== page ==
1. Just this morning I read an interesting blog on Amazon from Lawrence Solomon about him trying to edit a page on Wikipedia. Because it has ramifications about global warming ‘consensus’, the edit got removed every time. Whilst there seems to be some question over the identity of the Wikipedia editor, Tabletop/Kim Dabelstein Petersen, the sobering conclusion cannot be ignored – “Wikipedia is in the hands of the zealots.” Think I’ll start gravitating towards Conservapedia.com more often.

    http://www.amazon.com/gp/blog/A3QVH9OXV2LS37/ref=cm_blog_dp_artist_blog
    http://en.wikipedia.org/wiki/Naomi_Oreskes
    http://www.conservapedia.com/Main_Page

    Mark Rabich, Melbourne

  2. Bill, I think from now on I will also call myself “a Global Warming Agnostic”, it describes me perfectly. I certainly don’t claim to know everything but I sure can spot the religious fervour of environmentalism mixed with media hype and political opportunism. It’s as if we have a new religious trinity of Science, Greenies & Politicians to save us?
    Lyle Hutchinson

  3. “If it is not the God of the universe, it will be some god of our own choosing.”

    Exactly, and since it is a god of OUR choosing, we are in control of it. So ultimately, we enthrone ourselves.

    Thus as CS Lewis pointed out, there will only be one sentence spoken at our judgement:
    “Thy will be done.”

    Either God will say it to those who fit the above by choosing a god for themselves, or we will say it to God, if we are submitted to Him through faith in Jesus.

    John Angelico

  4. Thanks John

    Yes, quite right: the dethroning of God always entails the enthroning of ourselves. The greatest sin is always idolatry, putting ourselves in the place of God.

    Bill Muehlenberg, CultureWatch

  5. Bill,

    You are currently cited in the 5th most popular article on atheism in the English speaking world that is located on the internet (see: Google for the USA).

    A reciprocal link on your main page would be much appreciated though not necessary of course.

    Here is the article:

    http://www.conservapedia.com/Atheism

    Anonymous

  6. Thanks Anon

    Of course I generally frown upon anonymous comments, but perhaps in this case I can make an exception. As Wikipedia can often be unreliable, and subject to leftist takeovers, I do recommend Conservapedia to my readers.

    Bill Muehlenberg, CultureWatch

  7. I like how you put the three ‘great redemptive movements’ Christianity, Marxism and Environmentalism in a row. Unfortunately you arbitrarily decide to draw a line the first and the other two.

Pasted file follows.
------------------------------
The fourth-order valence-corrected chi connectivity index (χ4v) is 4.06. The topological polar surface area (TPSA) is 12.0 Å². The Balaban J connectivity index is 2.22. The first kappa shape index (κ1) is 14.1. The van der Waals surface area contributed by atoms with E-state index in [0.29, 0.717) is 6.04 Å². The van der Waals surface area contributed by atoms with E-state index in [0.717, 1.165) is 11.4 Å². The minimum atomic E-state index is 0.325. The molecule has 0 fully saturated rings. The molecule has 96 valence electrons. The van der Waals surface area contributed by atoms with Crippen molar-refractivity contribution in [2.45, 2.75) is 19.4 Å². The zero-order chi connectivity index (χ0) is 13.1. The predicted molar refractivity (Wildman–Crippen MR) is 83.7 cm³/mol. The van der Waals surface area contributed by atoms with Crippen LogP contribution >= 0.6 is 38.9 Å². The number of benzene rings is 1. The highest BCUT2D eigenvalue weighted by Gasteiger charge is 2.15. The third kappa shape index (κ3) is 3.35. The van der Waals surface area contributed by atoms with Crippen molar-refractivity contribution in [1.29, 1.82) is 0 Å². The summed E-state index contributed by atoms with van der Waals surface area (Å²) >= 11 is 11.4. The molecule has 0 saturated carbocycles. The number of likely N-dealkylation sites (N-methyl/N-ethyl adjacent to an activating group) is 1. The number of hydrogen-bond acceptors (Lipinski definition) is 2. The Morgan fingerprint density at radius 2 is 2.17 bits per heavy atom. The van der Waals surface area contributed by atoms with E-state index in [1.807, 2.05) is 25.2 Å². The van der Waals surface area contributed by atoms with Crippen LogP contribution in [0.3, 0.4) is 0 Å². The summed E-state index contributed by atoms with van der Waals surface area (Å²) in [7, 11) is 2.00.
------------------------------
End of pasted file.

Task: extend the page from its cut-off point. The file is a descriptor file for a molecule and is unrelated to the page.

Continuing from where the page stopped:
Clearly all three of them have notions of sin, guilt and redemption, All three have sacred texts and venerated leaders. And like all false (?) religions, all three have their fair share of zealots.

    Thul Dai

  8. Amazingly, the pro legalisation-of-abortion Anglican Archbishop of Melbourne Philip Freier has an opinion column in The Age claiming global-warming and evironmentalism in general is a “key moral issue of our time”.
    Ewan McDonald

  9. This column by Philip Freier to which I previously referred, is completely over-the-top. Not only does he claim that “global warming and environmental degradation” is a “key moral issue of our time”, but he also says we need to “repent of our self-centered abuse of creation” and “say sorry for our misuse of the earth”. He also talks about the “spiritual dimension of our relationship to the environment” and invites “people of all faiths” to attend his church to “pray for the future of the earth” (never mind about the state of their souls).

    What makes this column even worse is that last year the Anglican diocese of Melbourne under Freier’s leadership put in a submission to the VLRC report on ‘decriminalising’ abortion which actually supported decriminalisation! So for Freier and the Melbourne Anglicans, killing babies is OK but using fossil fuels is a sin. Do examples of apostasy come much clearer than this?

    Ewan McDonald, Victoria.

  10. Do you not think that Christians have a responsibility to care for the planet, be good stewards, and champion the protection of creation?
    Sara Goodwin

  11. Thanks Sara

    Yes is the answer to all your questions, which I have stated many times here on related posts. Balance, as usual is the key here. We are to be good stewards of planet earth, and not be callous about it, but we are not to worship it either, or go to extremes as some would have us, and put people way on the bottom of our priority list.

    Bill Muehlenberg, CultureWatch